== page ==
Investing in hedge fund firm-issued bonds may be just as speculative as having those firms manage your money in their funds, according to Moody’s Investor Service. The rating agency, which is set to begin rating hedge fund Citadel Investment Group’s debt, warned it’s going to be tough for alternatives firms to earn coveted investment-grade status.
“Our view is that investment grade ratings are possible, although the typical structural and operational features of a hedge fund make achieving one very challenging,” Moody’s said in a report issued this month. “Despite some convergence, the orientation and structure of hedge funds remain materially different from those of securities firms and asset managers, or even structured investment vehicles.”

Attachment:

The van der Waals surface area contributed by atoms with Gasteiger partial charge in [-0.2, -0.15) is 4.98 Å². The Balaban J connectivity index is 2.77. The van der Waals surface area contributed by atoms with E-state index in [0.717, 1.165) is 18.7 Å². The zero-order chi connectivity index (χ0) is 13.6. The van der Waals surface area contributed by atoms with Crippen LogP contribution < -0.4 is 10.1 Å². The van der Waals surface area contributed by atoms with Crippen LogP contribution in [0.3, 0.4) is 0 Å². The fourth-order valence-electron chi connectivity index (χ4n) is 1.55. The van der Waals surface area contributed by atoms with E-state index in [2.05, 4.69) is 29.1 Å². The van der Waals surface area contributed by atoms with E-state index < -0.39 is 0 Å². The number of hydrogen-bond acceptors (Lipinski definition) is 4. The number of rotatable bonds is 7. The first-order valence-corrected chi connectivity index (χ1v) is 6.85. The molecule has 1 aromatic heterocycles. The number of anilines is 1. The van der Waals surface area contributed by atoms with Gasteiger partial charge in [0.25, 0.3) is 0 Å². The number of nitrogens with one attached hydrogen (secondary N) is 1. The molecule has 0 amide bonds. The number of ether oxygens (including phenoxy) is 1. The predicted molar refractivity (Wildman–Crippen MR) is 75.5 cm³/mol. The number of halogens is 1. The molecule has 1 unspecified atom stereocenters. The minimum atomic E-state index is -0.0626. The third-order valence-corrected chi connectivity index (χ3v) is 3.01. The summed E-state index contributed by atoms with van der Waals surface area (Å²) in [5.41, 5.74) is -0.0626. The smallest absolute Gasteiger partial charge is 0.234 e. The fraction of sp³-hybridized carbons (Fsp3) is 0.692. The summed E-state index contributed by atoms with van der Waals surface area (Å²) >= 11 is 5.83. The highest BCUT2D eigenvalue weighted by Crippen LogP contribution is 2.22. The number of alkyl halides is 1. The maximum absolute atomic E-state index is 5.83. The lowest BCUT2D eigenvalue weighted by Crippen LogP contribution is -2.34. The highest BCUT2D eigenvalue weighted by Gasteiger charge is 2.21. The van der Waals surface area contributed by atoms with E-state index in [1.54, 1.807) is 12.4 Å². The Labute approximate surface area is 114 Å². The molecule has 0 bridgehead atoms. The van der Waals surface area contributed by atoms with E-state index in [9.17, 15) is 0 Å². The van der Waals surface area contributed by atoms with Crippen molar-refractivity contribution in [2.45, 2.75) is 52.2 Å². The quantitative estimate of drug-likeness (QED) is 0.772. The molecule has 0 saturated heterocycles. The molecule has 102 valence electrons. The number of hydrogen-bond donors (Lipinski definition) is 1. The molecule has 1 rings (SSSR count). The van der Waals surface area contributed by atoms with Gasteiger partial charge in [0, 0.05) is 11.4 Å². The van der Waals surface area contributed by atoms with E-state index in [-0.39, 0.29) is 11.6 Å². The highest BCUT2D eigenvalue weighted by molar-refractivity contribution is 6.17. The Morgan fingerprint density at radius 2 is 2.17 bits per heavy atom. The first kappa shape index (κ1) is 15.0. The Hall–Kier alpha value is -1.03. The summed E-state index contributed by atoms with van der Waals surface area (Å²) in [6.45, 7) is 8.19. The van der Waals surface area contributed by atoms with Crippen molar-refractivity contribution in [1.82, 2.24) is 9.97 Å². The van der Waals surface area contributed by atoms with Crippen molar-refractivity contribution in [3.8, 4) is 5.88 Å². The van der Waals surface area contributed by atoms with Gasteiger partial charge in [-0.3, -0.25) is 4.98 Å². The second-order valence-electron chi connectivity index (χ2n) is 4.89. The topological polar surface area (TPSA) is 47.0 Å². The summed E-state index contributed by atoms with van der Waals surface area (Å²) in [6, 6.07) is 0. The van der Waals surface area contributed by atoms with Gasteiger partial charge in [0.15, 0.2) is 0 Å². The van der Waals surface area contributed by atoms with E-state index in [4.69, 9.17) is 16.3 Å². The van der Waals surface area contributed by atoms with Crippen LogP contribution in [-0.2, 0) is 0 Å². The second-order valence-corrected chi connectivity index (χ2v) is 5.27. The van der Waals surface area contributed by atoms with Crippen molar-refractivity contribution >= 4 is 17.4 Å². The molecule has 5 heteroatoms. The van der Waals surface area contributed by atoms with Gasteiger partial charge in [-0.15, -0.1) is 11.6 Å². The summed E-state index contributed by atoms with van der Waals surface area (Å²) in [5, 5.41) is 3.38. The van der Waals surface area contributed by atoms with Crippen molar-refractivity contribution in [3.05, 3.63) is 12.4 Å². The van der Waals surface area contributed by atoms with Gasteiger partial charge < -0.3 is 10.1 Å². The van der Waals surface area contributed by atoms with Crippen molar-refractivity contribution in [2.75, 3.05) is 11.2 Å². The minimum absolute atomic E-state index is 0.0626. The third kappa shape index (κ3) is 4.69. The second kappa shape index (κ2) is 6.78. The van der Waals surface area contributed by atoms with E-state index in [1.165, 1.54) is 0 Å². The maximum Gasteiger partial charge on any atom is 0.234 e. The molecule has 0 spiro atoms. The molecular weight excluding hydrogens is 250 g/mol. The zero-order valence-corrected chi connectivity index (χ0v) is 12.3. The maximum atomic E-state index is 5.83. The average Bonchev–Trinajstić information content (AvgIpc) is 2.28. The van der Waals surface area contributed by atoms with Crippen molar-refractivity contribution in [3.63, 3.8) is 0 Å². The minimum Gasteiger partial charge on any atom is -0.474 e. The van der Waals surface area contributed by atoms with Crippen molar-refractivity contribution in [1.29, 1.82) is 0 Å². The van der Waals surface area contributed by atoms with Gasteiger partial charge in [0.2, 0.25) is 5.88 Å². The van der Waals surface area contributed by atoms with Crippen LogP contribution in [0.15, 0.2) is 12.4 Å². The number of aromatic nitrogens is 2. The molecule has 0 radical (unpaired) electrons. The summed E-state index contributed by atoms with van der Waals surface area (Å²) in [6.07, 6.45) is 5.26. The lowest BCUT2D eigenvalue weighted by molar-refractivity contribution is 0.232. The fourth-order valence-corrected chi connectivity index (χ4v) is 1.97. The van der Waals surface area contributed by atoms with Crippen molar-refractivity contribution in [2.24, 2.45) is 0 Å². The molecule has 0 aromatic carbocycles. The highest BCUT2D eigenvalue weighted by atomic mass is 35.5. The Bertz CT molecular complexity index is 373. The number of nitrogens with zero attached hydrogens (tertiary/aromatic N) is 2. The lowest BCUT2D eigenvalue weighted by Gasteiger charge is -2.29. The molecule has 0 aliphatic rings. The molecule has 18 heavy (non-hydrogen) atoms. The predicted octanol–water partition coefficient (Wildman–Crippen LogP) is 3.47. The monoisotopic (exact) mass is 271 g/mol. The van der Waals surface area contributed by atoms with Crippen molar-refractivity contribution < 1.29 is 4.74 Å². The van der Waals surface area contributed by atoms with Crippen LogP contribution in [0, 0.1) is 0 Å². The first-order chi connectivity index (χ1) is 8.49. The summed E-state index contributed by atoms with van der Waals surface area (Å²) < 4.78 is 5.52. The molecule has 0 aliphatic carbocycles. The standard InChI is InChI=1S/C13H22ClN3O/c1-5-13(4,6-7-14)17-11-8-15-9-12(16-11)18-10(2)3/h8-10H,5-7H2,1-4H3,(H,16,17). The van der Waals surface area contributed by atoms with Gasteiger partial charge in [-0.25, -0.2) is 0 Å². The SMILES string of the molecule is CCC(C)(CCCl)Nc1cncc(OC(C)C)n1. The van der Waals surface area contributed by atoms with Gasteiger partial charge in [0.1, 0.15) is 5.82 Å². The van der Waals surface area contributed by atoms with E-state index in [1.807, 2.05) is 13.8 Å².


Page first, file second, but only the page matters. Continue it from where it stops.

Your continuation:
The firm said it looks for diversification, operational quality, redemption limits and liquidity management, among other things, in determining a bond’s investment-grade bona fides.
Citadel issued $500 million in five-year notes in December, which have already been deemed investment-grade by Fitch Ratings and Standard & Poor’s, though the latter awarded it only a triple-B rating, the lowest investment-grade rating.